Hulunbuir 呼倫貝爾 Hūlúnbèi'ěr 呼倫貝爾 Hūlúnbèi'ěr Hailar 海拉爾 Hǎilā'ěr 1915 created, 1920 abolished → Heilungkiang
Tarbaghatay 塔爾巴哈臺 Tǎ'ěrbāhātái 塔城 Tǎchéng Tacheng 塔城 Tǎchéng 1912 created, 1916 abolished → Sinkiang
Prefectures ( )
Nanking 南京 Nánjīng Níng January 1912 created, February 1912 abolished → Kiangsu
Shuntien 順天 Shùntiān Jīng May 1914 created from Chihli, renamed Capital Area in October
Special Administrative Regions (特別區 Tèbiéqū)
Chahar 察哈爾 Cháhāěr Chá Changyuan 張垣 Zhāngyuán 1914 created from Inner Mongolia
Changyuan was renamed Zhangjiakou (張家口) after 1949.
Chwanpien 川邊 Chuānbiān 川邊 Chuānbiān Kangting 康定 Kāngdìng 1925 renamed to Sikang
Jehol 熱河 Rèhé Chengteh 承德 Chéngdé 1914 created from Inner Mongolia
Sikang 西康 Xīkāng Kāng Kangting 康定 Kāngdìng 1925 renamed from Chwanpien
Suiyuan 綏遠 Suīyuǎn Suī Kweisui 歸綏 Gūisūi 1913 created from Inner Mongolia
Kweisui was renamed Hohhot (呼和浩特) after 1949
Tungsheng 東省 Dōngshěng 東省 Dōngshěng Harbin 哈爾濱 Hā'ěrbīn Land along the Chinese Eastern Railway, spanned from Manzhouli through Harbin to Suifenhe.
Commercial Region (商埠 Shāngbù)
Kiao-ao 膠澳 Jiāo'ào Jiāo Tsingtao 青島 Qīngdǎo Formerly Japanese and German concession.
1925 abolished → Shantung
Sunghu 淞滬 Sōnghù Shanghai 上海 Sànghǎi Status in dispute. Division established by the Zhili clique leader Sun Chuanfang, was not recognized by the central government.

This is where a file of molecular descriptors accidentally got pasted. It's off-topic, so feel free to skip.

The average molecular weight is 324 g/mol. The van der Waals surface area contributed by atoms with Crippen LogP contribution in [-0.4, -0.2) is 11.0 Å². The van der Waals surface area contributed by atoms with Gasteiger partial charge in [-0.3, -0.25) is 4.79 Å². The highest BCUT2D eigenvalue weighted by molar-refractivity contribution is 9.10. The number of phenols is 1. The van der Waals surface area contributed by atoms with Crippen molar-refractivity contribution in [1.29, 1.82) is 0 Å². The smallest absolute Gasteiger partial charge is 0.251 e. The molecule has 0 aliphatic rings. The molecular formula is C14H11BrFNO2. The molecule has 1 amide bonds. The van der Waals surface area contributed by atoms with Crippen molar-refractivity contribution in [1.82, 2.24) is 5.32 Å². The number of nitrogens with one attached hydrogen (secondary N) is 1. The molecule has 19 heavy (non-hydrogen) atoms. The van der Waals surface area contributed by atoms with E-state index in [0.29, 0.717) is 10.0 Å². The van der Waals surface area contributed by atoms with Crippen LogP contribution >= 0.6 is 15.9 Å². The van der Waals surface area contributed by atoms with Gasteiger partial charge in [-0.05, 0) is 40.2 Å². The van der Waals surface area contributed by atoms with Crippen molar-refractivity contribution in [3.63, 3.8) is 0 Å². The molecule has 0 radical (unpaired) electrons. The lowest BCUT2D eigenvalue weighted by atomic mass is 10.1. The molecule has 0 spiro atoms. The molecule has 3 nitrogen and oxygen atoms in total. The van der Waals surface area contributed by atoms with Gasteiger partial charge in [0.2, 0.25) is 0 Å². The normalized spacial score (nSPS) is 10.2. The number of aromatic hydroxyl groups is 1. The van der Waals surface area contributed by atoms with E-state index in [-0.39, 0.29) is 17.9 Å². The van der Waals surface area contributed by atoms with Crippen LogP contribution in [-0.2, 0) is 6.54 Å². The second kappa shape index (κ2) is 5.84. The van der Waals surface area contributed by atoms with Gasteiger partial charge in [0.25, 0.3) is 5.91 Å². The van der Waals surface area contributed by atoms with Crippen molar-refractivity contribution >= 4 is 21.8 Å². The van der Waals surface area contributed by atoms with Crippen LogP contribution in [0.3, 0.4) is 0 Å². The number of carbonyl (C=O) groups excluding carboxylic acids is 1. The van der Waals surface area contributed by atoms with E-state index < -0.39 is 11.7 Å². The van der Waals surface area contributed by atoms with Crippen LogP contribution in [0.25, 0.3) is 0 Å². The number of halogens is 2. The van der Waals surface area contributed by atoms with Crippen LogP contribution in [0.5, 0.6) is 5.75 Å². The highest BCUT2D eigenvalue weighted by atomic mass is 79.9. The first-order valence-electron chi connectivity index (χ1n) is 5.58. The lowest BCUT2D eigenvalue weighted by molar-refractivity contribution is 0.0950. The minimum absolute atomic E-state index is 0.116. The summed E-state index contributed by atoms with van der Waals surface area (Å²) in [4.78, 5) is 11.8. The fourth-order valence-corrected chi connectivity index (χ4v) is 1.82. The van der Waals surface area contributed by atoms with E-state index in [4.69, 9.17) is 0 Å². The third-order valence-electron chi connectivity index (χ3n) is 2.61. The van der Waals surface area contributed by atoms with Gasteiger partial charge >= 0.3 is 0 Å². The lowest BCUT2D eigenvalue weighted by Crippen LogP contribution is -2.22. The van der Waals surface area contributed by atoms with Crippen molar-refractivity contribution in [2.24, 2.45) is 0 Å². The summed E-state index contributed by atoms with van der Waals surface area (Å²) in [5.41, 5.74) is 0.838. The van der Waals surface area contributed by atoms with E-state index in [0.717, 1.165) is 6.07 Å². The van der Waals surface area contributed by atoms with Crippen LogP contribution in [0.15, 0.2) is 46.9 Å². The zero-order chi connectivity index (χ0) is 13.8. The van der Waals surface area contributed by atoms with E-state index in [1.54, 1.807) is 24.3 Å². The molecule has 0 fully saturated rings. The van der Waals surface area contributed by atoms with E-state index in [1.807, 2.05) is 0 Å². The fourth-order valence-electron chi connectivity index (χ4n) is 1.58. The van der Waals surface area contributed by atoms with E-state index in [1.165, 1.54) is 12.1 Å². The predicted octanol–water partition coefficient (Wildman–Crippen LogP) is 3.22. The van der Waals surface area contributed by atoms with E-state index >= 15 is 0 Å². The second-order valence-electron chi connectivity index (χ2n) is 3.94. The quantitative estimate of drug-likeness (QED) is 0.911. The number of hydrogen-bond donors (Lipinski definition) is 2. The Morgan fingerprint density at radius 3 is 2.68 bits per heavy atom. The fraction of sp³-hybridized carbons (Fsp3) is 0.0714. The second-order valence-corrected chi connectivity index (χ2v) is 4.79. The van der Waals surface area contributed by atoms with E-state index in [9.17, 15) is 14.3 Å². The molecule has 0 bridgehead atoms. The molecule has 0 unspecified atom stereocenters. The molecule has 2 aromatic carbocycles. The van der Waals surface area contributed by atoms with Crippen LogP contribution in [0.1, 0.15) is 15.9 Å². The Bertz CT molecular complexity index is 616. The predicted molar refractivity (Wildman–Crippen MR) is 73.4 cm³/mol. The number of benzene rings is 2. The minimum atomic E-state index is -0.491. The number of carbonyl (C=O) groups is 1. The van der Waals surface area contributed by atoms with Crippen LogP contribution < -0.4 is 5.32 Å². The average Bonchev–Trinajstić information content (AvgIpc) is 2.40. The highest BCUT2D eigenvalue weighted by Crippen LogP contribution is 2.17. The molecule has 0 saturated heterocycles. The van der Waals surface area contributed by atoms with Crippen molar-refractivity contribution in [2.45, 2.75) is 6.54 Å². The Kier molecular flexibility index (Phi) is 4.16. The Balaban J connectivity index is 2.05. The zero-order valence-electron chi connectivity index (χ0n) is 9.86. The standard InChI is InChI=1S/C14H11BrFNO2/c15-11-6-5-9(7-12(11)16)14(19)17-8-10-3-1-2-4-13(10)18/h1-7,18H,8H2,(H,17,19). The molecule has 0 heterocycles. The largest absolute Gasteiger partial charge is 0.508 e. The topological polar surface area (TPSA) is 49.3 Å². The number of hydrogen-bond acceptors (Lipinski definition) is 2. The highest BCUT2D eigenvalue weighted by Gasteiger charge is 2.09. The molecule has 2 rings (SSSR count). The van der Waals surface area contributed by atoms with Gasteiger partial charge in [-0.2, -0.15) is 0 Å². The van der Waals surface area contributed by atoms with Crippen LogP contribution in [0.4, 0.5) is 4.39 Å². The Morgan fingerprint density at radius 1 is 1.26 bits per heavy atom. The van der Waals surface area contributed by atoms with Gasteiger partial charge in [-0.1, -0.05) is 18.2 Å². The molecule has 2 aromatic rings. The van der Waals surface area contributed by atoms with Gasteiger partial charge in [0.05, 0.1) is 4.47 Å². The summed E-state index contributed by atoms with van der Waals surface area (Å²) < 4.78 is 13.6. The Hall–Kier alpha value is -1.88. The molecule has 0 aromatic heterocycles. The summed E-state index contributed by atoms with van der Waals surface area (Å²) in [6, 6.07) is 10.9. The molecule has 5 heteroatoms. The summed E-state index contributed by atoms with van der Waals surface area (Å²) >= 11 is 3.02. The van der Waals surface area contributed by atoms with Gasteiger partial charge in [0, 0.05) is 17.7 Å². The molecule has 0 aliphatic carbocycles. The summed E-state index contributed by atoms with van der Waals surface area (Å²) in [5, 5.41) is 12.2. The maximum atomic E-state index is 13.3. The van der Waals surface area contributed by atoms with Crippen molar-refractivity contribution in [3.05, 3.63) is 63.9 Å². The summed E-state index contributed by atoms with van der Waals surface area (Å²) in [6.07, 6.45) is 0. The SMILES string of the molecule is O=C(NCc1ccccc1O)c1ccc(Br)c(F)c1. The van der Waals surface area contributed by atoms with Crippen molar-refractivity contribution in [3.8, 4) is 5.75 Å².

Nationalist Government (1928–49)[edit]

Map of the Republic of China in 1936
Map of administrative divisions and claims by the Republic of China between 1949 and 2005.
Map of the Republic of China in 1945

The Nationalist Government also began setting up municipalities, cities directly administered by the central government. More levels began to be added below the county, townships for instance. Circuits were then abolished in 1928 as being superfluous. However, this reform was soon found to be unfeasible since the average province now had 50+ counties and some more than a hundred. As a result, some provinces were later subdivided into several prefectures.

  • Provinces (省, shěng)
    • Administrative superintendent district (行政督察區, xíngzhèng dūcháqū)
  • Counties (縣, xiàn)

The creation of the puppet state Manchukuo by the Empire of Japan in the 1930s deprived China of 4 provinces in the northeast (Fengtien, Heilungkiang, Jehol, Kirin). After the defeat of Japan in 1945, Manchuria was reincorporated into China as 9 provinces and 3 municipalities. The Republic of China also annexed Taiwan and the Pescadores and organized into Taiwan Province. By this time there was a total of thirty-five provinces, twelve municipalities (院轄市, yuànxiáshì), one special administrative region (特別行政區, tèbié xíngzhèngqǖ), and two regions (地方, difāng) as first-level divisions under the Republic of China.